De Quervain’s tenosynovitis is a condition in which the tendons on the inside of the wrist near the base of the thumb are inflamed (the extensor pollicis brevis and the abductor pollicis longus), causing pain with certain wrist and thumb movements.
Tendonitis is an inflammation or irritation of a tendon, a cord-like structure that connects muscles to bones. There are hundreds of tendons located throughout the body. Tendonitis can occur in any part of the body in which tendons are located, but most often occurs in certain locations such as the elbow, shoulder (rotator cuff), wrist, knee, hip and ankle (Achilles tendon). Tendonitis typically causes pain due to inflammation and swelling. In some cases, a loss of mobility of the joint will occur due to excessive inflammation.
A ganglion cyst, also known as a Bible cyst, is a benign tumor-like growth that occurs on the fingers, hands or wrists, and is situated over a tendon or joint. The cysts can also develop on the feet and ankles. The growth is filled with a thick clear liquid or jelly-like substance. The cyst can develop as a single growth or there can be multiple smaller cysts that are connected by a common stalk deep within the tissue.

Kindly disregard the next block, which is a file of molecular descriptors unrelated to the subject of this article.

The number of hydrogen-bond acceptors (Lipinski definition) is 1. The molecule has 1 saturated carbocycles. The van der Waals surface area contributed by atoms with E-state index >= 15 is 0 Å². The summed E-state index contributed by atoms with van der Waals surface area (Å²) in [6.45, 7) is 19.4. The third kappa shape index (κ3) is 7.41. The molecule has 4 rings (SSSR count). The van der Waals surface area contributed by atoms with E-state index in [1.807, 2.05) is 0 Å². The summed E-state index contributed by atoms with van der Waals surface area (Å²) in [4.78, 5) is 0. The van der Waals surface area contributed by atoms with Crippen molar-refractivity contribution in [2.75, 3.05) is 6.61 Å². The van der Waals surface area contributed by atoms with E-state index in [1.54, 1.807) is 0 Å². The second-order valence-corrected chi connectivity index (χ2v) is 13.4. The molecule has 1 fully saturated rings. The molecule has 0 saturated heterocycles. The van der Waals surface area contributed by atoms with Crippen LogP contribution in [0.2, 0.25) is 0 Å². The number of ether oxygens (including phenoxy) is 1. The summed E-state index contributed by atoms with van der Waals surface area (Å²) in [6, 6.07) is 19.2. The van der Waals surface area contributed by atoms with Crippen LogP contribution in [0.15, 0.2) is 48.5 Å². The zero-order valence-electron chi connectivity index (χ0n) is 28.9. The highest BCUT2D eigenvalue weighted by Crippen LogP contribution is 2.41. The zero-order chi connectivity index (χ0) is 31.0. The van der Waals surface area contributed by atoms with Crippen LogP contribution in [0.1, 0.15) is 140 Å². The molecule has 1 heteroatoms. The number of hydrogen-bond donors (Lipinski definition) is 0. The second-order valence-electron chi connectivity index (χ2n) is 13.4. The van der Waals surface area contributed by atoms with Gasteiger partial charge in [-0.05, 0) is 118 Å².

Carpal tunnel syndrome is a condition in which compression of the median nerve in the wrist causes pain, tingling, numbness or weakness in the palm side of the hand and fingers. More severe cases of the condition can lead to permanent muscle damage.
What is Arthritis?
There are many type of arthritis, a condition that primarily causes inflammation, pain and limited mobility in the joints. Symptoms of arthritis are caused by a breakdown of cartilage surrounding the joint, which normally acts like a shock absorber and prevents bones from rubbing together. Some types of arthritis are a result of regular or excessive wear and tear on the joints and cartilage surrounding the joints, while others are a result of metabolic or immune system abnormalities, infections or injury. Each type of arthritis has slightly different symptoms, causes and treatments.
A wrist/hand sprain or strain involves an injury to the soft tissues of the wrist, hand or fingers. Sprains involve injury to ligaments (the bands of tissue that connect bones together) within the joint and commonly occur in the wrist or fingers. Strains refer to injuries of muscles and tendons and are less likely to occur than sprains in this region.
Trigger finger, also known as stenosing tenosynovitis, is a locking or catching of the finger joint due to limited mobility of the tendons responsible for opening and closing the finger. The finger becomes difficult to extend, may pop or snap upon extension, or may become completely locked in a bent position.